4500 Public Ghosts

A month after Hurricane Katrina wrecked the Gulf Coast, the city of New Orleans reopened its confines to allow residents to return home. Jenny Hiser discusses the impact this has had on residents, and how the Housing Authority of New Orleans (HANO) has responded to the situation.

March 8, 2012

A month after Hurricane Katrina wrecked the Gulf Coast, the city of New Orleans reopened its confines to allow residents to return home. Stores and supplies were sparse, but so were the people trickling in to assess their damages. The lack of infrastructure, jobs, and finances proved difficult for those hoping to rebuild. Still others faced greater problems, like steel security plates over doors and windows of their former units. In an effort to deter residents from reoccupying structures because of “security and safety concerns,”1 the Housing Authority of New Orleans (HANO) barred over 4500 families from re-inhabitation.

“HANO put fences around the development. At Lafitte, they spent millions of dollars putting these steel doors on there,” said Dr. Jay Arena, a public activist and member of C3/Hands Off Iberville. “We broke in, we led people back into their homes. We broke through the police lines. We highlighted the contradictions of what the government was saying…”2

With proposals to demolish and build new units at four housing project sites, HANO hoped to revitalise the nature of tenement housing with mixed-income development. The plan’s controversy stems from a history of mistrust of the Housing Authority. Many believed the damage reports to be unfounded. Contractors agreed the units would be safe for inhabitation with a minimal amount of repair. Even HANO’s own documents reported the cost/benefit of re-modernisation versus demolition and new construction.

The Associate Professor of Architecture at MIT, John Fernandez, inspected 140 HANO apartments and stated:

“…no structural or nonstructural damage was found that would reasonably warrant any cost-effective building demolitions… Therefore, the general conclusions are: demolition of any of the buildings of these four projects is not supported by the evidence of the survey, replacement of these buildings with contemporary construction would yield buildings of lower quality and shorter lifetime duration; the original construction methods and materials of these projects are far superior in their resistance to hurricane conditions than typical new construction, and with renovation and regular maintenance, the lifetimes of the buildings in all four projects promise decades of continued service that may be extended indefinitely.”3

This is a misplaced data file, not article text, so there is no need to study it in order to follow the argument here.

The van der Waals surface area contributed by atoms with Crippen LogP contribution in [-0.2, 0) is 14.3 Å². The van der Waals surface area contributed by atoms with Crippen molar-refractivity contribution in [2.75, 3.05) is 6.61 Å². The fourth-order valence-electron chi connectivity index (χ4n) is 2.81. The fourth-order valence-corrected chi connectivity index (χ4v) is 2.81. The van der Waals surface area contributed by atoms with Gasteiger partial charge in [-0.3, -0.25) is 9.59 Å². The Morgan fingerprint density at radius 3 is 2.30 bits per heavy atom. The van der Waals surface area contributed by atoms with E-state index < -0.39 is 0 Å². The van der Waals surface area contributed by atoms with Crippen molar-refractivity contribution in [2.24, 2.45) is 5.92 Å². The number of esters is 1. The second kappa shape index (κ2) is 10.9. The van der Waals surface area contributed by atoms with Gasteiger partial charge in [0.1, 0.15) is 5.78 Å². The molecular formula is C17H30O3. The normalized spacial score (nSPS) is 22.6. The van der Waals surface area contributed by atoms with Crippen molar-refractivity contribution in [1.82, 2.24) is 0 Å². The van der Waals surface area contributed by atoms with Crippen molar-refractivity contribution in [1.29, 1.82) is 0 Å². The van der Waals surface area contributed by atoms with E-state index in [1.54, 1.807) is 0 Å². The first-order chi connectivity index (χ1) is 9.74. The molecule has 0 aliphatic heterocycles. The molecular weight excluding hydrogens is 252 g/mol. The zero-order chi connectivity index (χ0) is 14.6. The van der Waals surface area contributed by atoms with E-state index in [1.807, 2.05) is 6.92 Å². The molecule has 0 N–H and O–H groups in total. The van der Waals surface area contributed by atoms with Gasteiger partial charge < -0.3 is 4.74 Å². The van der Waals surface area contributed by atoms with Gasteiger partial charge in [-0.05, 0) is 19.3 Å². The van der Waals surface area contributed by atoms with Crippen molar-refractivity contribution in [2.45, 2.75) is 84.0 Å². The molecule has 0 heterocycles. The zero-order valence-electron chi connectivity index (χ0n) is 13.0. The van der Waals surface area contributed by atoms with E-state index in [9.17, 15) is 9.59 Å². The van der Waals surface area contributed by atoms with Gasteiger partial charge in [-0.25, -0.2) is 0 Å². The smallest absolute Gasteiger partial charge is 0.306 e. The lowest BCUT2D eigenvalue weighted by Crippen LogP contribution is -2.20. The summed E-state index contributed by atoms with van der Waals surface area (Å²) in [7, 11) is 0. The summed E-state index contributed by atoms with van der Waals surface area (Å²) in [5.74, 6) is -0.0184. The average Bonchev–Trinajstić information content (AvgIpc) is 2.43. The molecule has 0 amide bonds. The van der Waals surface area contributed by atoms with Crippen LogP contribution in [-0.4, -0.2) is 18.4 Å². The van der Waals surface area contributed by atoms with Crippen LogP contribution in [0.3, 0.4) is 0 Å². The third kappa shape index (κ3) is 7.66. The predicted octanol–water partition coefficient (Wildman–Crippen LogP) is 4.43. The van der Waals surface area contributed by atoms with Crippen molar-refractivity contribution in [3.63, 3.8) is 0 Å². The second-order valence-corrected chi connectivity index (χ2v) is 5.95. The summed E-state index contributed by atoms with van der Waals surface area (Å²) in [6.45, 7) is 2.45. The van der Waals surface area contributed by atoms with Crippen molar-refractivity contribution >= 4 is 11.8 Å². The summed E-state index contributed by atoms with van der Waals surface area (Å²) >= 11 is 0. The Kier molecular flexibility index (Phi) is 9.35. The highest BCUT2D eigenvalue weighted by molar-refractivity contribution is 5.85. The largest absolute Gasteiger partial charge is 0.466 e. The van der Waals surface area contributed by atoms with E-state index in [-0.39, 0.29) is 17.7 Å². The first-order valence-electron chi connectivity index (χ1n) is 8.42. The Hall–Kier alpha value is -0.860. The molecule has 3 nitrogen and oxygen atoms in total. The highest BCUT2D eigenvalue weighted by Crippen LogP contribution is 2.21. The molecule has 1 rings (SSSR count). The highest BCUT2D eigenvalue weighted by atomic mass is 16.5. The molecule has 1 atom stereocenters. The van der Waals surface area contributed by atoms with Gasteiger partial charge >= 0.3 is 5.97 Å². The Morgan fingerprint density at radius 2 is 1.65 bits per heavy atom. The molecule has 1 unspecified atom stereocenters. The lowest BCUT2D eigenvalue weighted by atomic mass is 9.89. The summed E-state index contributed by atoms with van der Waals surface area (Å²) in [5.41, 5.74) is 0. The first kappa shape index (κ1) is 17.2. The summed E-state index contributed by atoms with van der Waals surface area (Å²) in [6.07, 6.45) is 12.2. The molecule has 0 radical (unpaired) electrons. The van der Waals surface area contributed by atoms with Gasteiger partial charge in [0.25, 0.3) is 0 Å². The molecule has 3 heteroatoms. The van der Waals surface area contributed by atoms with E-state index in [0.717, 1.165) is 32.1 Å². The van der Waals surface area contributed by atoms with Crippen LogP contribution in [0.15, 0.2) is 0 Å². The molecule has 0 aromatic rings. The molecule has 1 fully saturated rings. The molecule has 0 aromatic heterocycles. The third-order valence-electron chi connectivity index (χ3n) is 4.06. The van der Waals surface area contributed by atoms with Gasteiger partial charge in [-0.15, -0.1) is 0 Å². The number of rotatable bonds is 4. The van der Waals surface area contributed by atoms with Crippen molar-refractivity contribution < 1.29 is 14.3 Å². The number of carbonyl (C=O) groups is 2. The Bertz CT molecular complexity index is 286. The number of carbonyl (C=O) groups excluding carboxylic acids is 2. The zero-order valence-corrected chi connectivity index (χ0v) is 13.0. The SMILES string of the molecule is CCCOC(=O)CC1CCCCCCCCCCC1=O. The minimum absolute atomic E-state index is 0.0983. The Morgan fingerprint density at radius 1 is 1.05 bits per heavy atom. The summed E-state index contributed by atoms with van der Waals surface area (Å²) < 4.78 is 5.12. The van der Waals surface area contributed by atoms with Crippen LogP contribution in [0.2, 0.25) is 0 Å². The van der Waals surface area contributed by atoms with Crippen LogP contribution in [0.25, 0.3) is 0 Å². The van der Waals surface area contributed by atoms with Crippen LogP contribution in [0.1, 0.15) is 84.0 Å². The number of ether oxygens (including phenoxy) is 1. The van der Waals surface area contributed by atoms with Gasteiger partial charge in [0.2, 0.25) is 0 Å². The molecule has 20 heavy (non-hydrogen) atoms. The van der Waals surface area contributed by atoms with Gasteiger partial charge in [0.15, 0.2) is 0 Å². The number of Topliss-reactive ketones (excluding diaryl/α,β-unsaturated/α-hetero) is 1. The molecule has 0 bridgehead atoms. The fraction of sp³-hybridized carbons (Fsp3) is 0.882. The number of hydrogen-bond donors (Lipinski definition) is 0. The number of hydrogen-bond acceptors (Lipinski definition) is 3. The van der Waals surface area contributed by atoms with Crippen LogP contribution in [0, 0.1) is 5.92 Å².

With displaced residents eager to scrub and gut the damages themselves, HANO’s resistance initiated frustration, demonstration, and civil disobedience. With leases in hand, many residents took direct action to re-occupy their former neighbourhoods. No one was allowed to stay, all were arrested for trespassing – with some at gunpoint.

Opponents of the demolition believe that the new development signals a racial and class cleansing. Activists refuse to accept the inadequate housing stock for low-income families. Since Hurricane Katrina, HANO only serves a third of the families that once relied on its assistance. Because 95 per cent of the public housing population was African-American pre-Katrina, the Advancement Project filed a federal class-action lawsuit against the U.S. Department of Housing and Urban Development (HUD) and HANO for racial discrimination, in violation of the Fair Housing Act. The lawsuit asked the court to bar the demolition of any public housing apartments and permit residents to return to their units. Both the Federal Court and later the U.S. Fifth Circuit denied the legal challenges.

Despite the grassroots dissent to HANO’s proposals, the end of 2007 marked a unanimous decision by the New Orleans City Council to demolish the city’s four largest housing developments: Lafitte, C. J. Peete, B. W. Cooper, and St. Bernard. Although people often hold sentiment and respect for one’s heritage, these historic relics have been deemed dispensable. The seventy-year old brick buildings were once constructed by some of the city’s finest artisans; the concrete structural framing, brick facades, terra cotta roofs and wrought-iron rails not only appealed aesthetically to the neighbourhood, but also served the practical function to resist deterioration in the humid and flood-prone region.